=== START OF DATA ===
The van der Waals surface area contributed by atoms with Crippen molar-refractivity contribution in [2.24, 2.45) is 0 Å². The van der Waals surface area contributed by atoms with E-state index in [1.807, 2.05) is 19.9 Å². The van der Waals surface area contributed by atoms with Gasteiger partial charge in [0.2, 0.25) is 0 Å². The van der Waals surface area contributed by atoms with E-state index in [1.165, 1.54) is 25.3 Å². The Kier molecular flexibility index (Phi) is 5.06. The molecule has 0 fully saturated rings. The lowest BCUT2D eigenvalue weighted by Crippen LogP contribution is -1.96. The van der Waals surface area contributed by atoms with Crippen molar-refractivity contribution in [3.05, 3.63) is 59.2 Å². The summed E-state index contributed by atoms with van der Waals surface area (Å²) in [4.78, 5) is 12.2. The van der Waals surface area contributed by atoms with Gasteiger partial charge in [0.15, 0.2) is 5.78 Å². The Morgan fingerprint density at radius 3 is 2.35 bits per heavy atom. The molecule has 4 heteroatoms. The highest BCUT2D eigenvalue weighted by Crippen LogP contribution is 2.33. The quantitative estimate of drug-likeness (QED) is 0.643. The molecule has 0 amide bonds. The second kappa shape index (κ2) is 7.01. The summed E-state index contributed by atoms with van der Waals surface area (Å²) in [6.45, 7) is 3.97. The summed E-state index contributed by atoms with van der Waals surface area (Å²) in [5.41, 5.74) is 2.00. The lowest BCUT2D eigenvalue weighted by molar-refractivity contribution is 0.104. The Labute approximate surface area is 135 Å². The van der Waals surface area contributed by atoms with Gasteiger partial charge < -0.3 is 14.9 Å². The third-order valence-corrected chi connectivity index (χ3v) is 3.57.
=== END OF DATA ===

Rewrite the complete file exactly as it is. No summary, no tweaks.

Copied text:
The van der Waals surface area contributed by atoms with Crippen molar-refractivity contribution in [2.24, 2.45) is 0 Å². The van der Waals surface area contributed by atoms with E-state index in [1.807, 2.05) is 19.9 Å². The van der Waals surface area contributed by atoms with Gasteiger partial charge in [0.2, 0.25) is 0 Å². The van der Waals surface area contributed by atoms with E-state index in [1.165, 1.54) is 25.3 Å². The Kier molecular flexibility index (Phi) is 5.06. The molecule has 0 fully saturated rings. The lowest BCUT2D eigenvalue weighted by Crippen LogP contribution is -1.96. The van der Waals surface area contributed by atoms with Crippen molar-refractivity contribution in [3.05, 3.63) is 59.2 Å². The summed E-state index contributed by atoms with van der Waals surface area (Å²) in [4.78, 5) is 12.2. The van der Waals surface area contributed by atoms with Gasteiger partial charge in [0.15, 0.2) is 5.78 Å². The Morgan fingerprint density at radius 3 is 2.35 bits per heavy atom. The molecule has 4 heteroatoms. The highest BCUT2D eigenvalue weighted by Crippen LogP contribution is 2.33. The quantitative estimate of drug-likeness (QED) is 0.643. The molecule has 0 amide bonds. The second kappa shape index (κ2) is 7.01. The summed E-state index contributed by atoms with van der Waals surface area (Å²) in [6.45, 7) is 3.97. The summed E-state index contributed by atoms with van der Waals surface area (Å²) in [5.41, 5.74) is 2.00. The lowest BCUT2D eigenvalue weighted by molar-refractivity contribution is 0.104. The Labute approximate surface area is 135 Å². The van der Waals surface area contributed by atoms with Gasteiger partial charge < -0.3 is 14.9 Å². The third-order valence-corrected chi connectivity index (χ3v) is 3.57.